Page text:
Wednesday, December 17, 2008

Echoes from the Dead, by Johan Theorin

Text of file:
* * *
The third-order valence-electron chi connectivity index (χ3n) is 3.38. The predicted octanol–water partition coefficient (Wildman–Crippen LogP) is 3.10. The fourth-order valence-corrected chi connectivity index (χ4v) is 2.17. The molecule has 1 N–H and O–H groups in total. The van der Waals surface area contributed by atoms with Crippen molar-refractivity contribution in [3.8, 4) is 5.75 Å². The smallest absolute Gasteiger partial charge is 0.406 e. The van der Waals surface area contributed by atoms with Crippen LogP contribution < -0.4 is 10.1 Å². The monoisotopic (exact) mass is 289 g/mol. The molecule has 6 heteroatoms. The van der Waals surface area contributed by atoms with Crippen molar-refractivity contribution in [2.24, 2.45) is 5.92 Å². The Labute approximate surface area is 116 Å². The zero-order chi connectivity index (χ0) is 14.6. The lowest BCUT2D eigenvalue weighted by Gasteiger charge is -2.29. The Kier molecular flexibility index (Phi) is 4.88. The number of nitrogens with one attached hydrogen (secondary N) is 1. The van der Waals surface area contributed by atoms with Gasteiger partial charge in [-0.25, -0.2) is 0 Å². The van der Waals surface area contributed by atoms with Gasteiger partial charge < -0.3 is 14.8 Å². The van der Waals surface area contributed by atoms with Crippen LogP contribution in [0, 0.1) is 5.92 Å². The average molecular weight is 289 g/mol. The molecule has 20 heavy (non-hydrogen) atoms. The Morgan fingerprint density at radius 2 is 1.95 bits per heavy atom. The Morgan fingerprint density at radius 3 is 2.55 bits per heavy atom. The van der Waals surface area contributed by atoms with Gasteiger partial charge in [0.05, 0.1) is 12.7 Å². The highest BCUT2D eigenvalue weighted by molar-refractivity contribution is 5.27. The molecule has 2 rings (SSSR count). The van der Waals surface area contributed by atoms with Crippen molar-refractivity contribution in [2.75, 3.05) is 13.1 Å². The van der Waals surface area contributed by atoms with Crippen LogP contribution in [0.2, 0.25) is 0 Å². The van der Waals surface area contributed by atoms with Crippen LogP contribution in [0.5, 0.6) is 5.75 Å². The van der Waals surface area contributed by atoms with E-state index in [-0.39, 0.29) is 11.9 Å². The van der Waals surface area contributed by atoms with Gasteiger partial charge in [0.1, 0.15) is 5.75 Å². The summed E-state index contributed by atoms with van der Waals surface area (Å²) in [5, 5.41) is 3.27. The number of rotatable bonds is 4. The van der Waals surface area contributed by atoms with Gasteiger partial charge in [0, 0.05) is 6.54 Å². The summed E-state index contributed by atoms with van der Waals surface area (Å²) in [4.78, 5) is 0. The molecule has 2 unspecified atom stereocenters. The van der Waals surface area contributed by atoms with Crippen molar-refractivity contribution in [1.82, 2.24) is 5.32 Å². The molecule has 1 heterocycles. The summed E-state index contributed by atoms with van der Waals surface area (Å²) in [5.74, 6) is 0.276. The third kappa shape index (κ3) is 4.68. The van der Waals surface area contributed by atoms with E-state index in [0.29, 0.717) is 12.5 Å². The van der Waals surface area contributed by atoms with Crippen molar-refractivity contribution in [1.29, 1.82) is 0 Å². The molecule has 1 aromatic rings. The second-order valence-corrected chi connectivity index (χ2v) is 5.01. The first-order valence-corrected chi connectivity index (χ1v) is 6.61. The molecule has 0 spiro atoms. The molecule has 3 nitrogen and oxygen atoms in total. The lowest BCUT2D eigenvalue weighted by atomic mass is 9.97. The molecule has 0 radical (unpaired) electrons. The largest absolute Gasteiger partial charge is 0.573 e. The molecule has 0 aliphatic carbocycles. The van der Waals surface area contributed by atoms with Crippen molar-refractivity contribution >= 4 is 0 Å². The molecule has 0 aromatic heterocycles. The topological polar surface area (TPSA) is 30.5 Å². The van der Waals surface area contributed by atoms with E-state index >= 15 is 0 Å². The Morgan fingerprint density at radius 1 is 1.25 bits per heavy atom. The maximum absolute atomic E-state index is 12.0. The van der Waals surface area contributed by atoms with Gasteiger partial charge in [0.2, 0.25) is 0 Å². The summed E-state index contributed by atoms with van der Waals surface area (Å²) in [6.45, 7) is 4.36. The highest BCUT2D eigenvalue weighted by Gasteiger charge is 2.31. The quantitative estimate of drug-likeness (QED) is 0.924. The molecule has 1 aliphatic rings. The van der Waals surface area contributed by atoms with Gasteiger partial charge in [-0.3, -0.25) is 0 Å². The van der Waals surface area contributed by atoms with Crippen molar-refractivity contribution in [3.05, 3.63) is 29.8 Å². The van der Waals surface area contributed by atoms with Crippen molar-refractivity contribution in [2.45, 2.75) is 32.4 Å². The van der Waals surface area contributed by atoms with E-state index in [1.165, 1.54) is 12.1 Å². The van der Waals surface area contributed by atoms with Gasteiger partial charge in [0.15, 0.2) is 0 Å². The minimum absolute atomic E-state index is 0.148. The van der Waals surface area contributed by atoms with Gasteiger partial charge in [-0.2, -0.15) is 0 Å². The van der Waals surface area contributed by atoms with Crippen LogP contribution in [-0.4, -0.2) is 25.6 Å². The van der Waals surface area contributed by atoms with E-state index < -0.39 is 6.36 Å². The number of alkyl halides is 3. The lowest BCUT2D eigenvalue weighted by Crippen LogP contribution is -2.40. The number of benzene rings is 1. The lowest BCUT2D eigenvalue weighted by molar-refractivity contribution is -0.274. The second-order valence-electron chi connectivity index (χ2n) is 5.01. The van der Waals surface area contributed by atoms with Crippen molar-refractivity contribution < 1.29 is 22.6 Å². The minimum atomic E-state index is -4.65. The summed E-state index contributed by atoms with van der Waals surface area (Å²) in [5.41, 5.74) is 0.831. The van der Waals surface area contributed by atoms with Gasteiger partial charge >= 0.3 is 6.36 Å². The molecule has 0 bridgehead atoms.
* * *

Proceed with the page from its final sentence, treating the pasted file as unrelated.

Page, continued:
There's been a lot of positive press about Swedish author Johan Theorin's debut novel, Echoes from the Dead, so I don't need to provide a lot more of the same--suffice it to say that it's a very good book, and quite different from most of the rest of the Swedish crime wave. It's set on Öland, off the coast of northern Småland, a mostly rural area. There are elements of the amateur detective story and the cozy (a grandfather living in an assisted living facility is investigating the disappearance and probable murder, 20 years earlier, of his grandson. But there are also elements of the psychological crime novel (the missing boy's mother is the initial focus of the novel, in her self-destructive obsession with her son) and of the serial killer or pedophile story. But what's distinctive is that Theorin is looking for an equivalent for the folk tale or ghost story within the framework of a realistic crime novel. The "troll" of the book is Nils Kant, a murderer who disappeared decades earlier but remains in the community's memory as part ghost, part "boogey man," and possible child murderer, with rumors that he is not actually buried in his coffin in the graveyard. Ghosts seem to occupy his deceased mother's abandoned, decrepit house. The "alvar," te grassy plain of the island, becomes a haunting character itself. The chapters of the book loosely alternate among the perspectives of the mother, the grandfather, and the troll. There are a number of references to second sight and other paranormal perceptions, but more as metaphor than as plot points. The reader's perception of all three of the main characters shifts as we know more about them: the mother becomes less obsessed, the grandfather less senile, the troll more human. Gradually, as if in a focusing lens, contemporary reality takes the place of the ghosts, trolls, and animism that are close to the surface at the beginning and become metaphorical tropes by the end. In a sense, Echoes from the Dead is about storytelling, and more than once, the grandfather draws out the narrative of his investigation as he talks to his daughter, and delays also the reader's knowledge of his suspicions regarding past events. The final step out of fairy tale menace into ordinary human motives may be a bit startling, and a reader's satisfaction with the conclusion may depend on his or her expectations along that myth-mystery scale. But Theorin's tale is a complex intertwining of a straightforward story of loss, a rational investigation of the past, and a passage through the nightmare world of the old stories--it's fascinating to watch the story twist and turn through all of its facets. Theorin is another in a seemingly bottomless pool of sophisticated and effective Scandinavian crime writers.

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